Printers aren’t the only security risk in the hybrid working world, says Kyocera


Recent months have seen a spate of high-profile ransomware attacks, with the method becoming the modus operandi for millions of hackers around the world.

As businesses plan for a hybrid working future, print has been identified as an area for close scrutiny in the bid to shore up cybersecurity capabilities. According to Kyocera, it is important that this cautious approach be replicated across the entire IT estate too.

A recent report from Quocirca found that only 21% of IT decision-makers are confident in the security of their print infrastructure, pointing to the need for enhanced security in managed print services. For Kyocera, these concerns are indicative of a broader sense of unease regarding other connected devices and cloud-based systems. 

Aaron Anderson, Head of Marketing at Kyocera Document Solutions UK commented: “Printers are often one of the first devices mentioned when discussing the security risks attached to connected devices. There are legitimate reasons for this: the printer is a highly recognisable piece of office equipment, and something that many workers have at home too. As such, it is easy to consider a connected printer as a likely route through which hackers could try to gain access to sensitive data.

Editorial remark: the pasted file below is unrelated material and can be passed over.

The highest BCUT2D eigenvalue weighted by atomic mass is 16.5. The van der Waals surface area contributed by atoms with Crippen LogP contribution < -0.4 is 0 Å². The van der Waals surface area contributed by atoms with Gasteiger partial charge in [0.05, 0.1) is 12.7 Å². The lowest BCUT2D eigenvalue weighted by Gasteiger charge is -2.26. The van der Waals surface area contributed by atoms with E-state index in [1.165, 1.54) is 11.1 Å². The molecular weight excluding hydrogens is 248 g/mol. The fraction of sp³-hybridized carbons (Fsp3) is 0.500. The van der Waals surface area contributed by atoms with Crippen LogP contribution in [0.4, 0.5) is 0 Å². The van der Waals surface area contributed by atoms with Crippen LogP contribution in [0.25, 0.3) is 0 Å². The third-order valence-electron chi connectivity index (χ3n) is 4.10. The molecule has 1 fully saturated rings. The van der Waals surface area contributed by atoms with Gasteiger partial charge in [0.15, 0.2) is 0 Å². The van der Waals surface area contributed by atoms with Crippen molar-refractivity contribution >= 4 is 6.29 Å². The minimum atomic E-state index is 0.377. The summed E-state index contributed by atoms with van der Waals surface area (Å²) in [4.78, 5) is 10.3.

However, it’s crucial to remember that opportunistic cybercriminals will take advantage of any vulnerability if it is likely to be successful. This includes not just printers, but other connected devices such as company and personal smartphones, desktop computers and software such as email or cloud storage. With this in mind, a zero-trust approach to all elements of the IT estate is a positive way to go. 

To highlight this general sense of difficulty around all elements of cybersecurity, other recent research has found that 92 per cent of UK businesses suffered a cyberattack in the last 12 months, and 78% feel unprepared to deal with the current threat. Despite the upsurge in cyberattacks, more than a quarter of UK companies do not consider IT to be ranked within their top three priorities as they plan for the next 12 months.

Aaron concluded: “This shows how much work needs to be done across the entire IT estate, as not enough is being done to actively address these issues. Alongside shoring up print, organisations need tools to cover all the bases, including multi-factor authentication to govern access to sensitive data, secure document management systems to ensure information is shared in a safe and compliant manner, and encryption capabilities that reduce the chances of stored data – whether on-premise or in the cloud – being compromised. 

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